One of my basic beliefs about email is that the key to success is to be online for the minimum possible time. You treat it the same as a physical mailbox. You wouldn’t stand beside your letterbox doing the work that was received in the letters. You have to treat it as a collection point. Get in, get out. Do the work. Go back later. Preferably just once or twice a day. You are still communicating fast compared to the old snail mail but you can achieve some balance with competing demands on your time.

The most heinous email crime one can commit is to work out of one’s inbox when it’s still hitched to the open streams of the internet. This approach drives my views on the apps I use to manage my email. The ability to work offline is essential and makes browser-based email a bit of a loser. It was just three weeks ago when I was bemoaning° this missing feature and I’ve just discovered a rather wonderful email app for Mac, MailMate.° It also has a lightning fast structure and even allowing for some initial set up it is going to save me a lot of time.

Just to reiterate: you can’t take care of the work that comes into your inbox if you are forever pausing to look at the next email as it pings. As well as the evidence around the cognitive impact, it’s a psychological torture device. A bit like working in certain branches of medicine, say emergency medicine, where the work never stops flowing in. You never get to the end of the work, the doors never close, but at least you do get to the end of your shift. With email people don’t even have a virtual clocking off time. They just plough on, wondering why they are so stressed.

Back to MailMate. It has a spartan appearance and you have to write your replies in plain text and Markdown – though the app handles HTML incredibly well and styles the outgoing emails as needed. I realise this will scare some people off but it is straightforward. The developer also makes a compelling case.° And, really, how many emails do you send with anything more than very occasional smear of italics or bold? MailMate does only work for IMAP so if you are locked into the Microsoft Exchange structure then it won’t help. My university email sits within that dreary walled garden but I do have other accounts where I have some more freedom.

MailMate allows you to toggle individual accounts and I have also discovered, and this is wonderfully helpful, that when the email account is offline, you can still send email. MailMate doesn’t block access to the SMTP server and you can still send out. This is completely fantastic. It’s always been a problem that when you collect the email you have to turn it back on again to send – more emails trickle in and, inevitably, you are back on the email dreadmill. I’ve tried to hack all kinds of solutions for this and MailMate just bakes it in.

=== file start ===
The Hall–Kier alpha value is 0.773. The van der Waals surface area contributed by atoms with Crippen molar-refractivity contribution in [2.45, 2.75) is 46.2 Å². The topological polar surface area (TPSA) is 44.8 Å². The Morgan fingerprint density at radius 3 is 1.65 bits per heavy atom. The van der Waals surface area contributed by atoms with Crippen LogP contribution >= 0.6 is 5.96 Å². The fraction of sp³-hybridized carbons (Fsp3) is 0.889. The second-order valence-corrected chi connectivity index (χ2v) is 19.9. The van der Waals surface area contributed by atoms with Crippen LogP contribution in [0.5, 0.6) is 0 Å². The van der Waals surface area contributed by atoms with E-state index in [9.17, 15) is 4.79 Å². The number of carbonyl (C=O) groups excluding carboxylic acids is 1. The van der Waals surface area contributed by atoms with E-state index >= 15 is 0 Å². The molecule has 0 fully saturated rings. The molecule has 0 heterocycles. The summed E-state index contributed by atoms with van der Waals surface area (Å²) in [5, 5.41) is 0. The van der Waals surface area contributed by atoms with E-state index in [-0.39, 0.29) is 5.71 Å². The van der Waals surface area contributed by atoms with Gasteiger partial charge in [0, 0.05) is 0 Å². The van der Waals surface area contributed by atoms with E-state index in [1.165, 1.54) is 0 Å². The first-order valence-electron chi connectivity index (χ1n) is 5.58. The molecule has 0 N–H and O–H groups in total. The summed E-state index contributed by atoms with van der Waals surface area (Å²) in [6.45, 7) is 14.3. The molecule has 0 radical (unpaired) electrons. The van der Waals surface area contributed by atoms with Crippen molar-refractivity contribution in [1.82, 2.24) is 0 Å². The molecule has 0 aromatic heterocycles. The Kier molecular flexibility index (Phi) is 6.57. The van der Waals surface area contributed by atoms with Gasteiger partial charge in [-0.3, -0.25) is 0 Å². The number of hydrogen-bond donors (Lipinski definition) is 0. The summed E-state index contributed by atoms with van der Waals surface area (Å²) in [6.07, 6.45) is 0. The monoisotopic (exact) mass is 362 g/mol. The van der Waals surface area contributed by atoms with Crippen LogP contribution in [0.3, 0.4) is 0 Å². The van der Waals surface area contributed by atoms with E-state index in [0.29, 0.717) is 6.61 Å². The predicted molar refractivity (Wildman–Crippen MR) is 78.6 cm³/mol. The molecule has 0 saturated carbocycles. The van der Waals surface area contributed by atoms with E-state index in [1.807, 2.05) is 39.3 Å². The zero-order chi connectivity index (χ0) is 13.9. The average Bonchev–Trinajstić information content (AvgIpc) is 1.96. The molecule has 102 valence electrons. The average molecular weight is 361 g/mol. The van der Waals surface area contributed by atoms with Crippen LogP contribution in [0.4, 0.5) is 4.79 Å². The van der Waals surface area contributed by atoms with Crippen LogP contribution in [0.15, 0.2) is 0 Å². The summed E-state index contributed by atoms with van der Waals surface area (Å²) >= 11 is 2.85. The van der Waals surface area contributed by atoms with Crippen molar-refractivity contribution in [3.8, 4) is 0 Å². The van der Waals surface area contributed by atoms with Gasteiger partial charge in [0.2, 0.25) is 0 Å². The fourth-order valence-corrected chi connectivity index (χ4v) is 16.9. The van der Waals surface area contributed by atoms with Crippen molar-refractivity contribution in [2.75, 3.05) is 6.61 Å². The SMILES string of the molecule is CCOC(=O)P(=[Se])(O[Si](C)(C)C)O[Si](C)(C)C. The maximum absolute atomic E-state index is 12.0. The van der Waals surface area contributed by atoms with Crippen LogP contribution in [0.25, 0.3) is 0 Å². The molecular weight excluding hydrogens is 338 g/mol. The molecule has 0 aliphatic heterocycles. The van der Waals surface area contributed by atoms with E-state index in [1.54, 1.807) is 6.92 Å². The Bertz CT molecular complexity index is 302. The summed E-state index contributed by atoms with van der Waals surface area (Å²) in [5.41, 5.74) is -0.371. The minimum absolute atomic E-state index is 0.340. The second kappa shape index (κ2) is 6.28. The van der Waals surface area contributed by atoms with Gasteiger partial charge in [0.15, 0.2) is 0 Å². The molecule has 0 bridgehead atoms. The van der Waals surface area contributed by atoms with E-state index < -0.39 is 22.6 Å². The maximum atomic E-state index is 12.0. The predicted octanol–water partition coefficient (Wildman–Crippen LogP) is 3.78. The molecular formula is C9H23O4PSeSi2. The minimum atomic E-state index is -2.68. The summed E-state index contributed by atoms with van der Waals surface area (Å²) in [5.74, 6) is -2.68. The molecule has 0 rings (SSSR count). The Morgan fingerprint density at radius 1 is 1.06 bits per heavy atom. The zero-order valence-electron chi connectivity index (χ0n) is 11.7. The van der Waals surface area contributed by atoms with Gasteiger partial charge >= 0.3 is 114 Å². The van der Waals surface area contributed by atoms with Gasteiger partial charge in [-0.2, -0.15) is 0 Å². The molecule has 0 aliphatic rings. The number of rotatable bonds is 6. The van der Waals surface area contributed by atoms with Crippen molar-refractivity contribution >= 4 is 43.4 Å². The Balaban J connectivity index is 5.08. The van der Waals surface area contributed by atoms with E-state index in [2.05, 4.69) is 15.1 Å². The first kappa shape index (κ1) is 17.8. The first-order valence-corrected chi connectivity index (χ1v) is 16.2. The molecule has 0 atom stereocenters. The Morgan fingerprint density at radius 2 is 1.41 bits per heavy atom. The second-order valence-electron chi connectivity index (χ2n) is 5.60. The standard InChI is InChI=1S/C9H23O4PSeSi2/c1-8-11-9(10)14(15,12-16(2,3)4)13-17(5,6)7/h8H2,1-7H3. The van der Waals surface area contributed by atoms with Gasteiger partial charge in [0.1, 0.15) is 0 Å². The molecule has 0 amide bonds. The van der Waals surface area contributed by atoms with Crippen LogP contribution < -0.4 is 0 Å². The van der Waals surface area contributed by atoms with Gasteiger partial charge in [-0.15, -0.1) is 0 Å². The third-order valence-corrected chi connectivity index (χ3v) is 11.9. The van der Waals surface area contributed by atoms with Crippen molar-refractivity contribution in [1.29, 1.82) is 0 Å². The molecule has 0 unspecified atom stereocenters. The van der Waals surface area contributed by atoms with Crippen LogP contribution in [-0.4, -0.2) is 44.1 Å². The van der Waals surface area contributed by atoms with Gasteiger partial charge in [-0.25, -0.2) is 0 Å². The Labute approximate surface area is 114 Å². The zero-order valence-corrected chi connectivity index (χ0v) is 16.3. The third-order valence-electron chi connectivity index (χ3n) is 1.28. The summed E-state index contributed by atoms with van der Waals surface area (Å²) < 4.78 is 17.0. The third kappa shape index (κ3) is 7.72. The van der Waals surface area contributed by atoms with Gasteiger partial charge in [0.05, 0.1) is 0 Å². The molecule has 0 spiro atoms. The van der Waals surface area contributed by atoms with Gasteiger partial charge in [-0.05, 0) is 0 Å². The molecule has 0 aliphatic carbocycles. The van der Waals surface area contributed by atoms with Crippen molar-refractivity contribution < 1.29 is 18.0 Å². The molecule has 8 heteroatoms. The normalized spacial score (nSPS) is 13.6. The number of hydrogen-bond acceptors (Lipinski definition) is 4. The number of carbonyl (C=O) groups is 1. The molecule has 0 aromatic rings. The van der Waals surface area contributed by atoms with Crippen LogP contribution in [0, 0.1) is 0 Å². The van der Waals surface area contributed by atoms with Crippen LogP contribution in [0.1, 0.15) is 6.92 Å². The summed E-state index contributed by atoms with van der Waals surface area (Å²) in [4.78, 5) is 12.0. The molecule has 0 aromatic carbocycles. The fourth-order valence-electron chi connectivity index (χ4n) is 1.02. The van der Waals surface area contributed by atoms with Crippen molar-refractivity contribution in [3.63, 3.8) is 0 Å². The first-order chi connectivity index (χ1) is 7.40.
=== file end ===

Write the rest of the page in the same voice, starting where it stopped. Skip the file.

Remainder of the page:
I made a couple of tweaks to how it works for me. There are good instructions at the site but there’s a potted summary in the next two sub-headings.

Turn on your app in an offline state

If you turn Outlook to offline and close it then it will, when re-opened, still be offline. No problem there. It does mean you have to remember to do it each time – and I have conditioned myself to make it a habit. MailMate also allows you to tweak the preferences to ensure it always starts offline. I highly recommend this. If you have to grab a file or check the wording of an email for another piece of work you don’t get subjected to your inbox again if you left the app with it still online. It does involve a little bit of work in MailMate and you’ll have to go into the Terminal but it’s simply a matter of cutting and pasting a single line of code to change the default. Restart MailMate once you’ve done it. Easy. Here’s the code to type into the Terminal:

defaults write com.freron.MailMate MmInitialOfflineStateEnabled -bool YES

How to add a global shortcut key that toggles all accounts online and offline

This is the keybindings functionality that MailMate makes it easy to access. Go to the MailMate app in the Finder and right click. Open Package Contents. Then go to Contents/Resources/KeyBindings. I duplicated the Gmail plist file and called it Gmailextra. I then added this line of code under the ‘Only in MailMate’ section of the file:

"~@o" = "toggleOnlineStateOfAllAccounts:";

That now means that Option-Command-o will toggle the online state of all the accounts. Then, you simply type Gmailextra into the Preferences panel in the app:

And, that’s it. The app is now automatically offline when you open it. You can use Option-Command-o to turn everything off and as soon as you have them downloaded then flip to offline again with the same keyboard shortcut. Rinse and repeat.

Happy days.

06 Dec 2019 EDIT: I just updated my MailMate to the new version. The plist file with my Gmailextra settings disappeared in the update so my keyboard shortcut to toggle all accounts on/off was broken. I added it again, as per my own instructions, and all is well.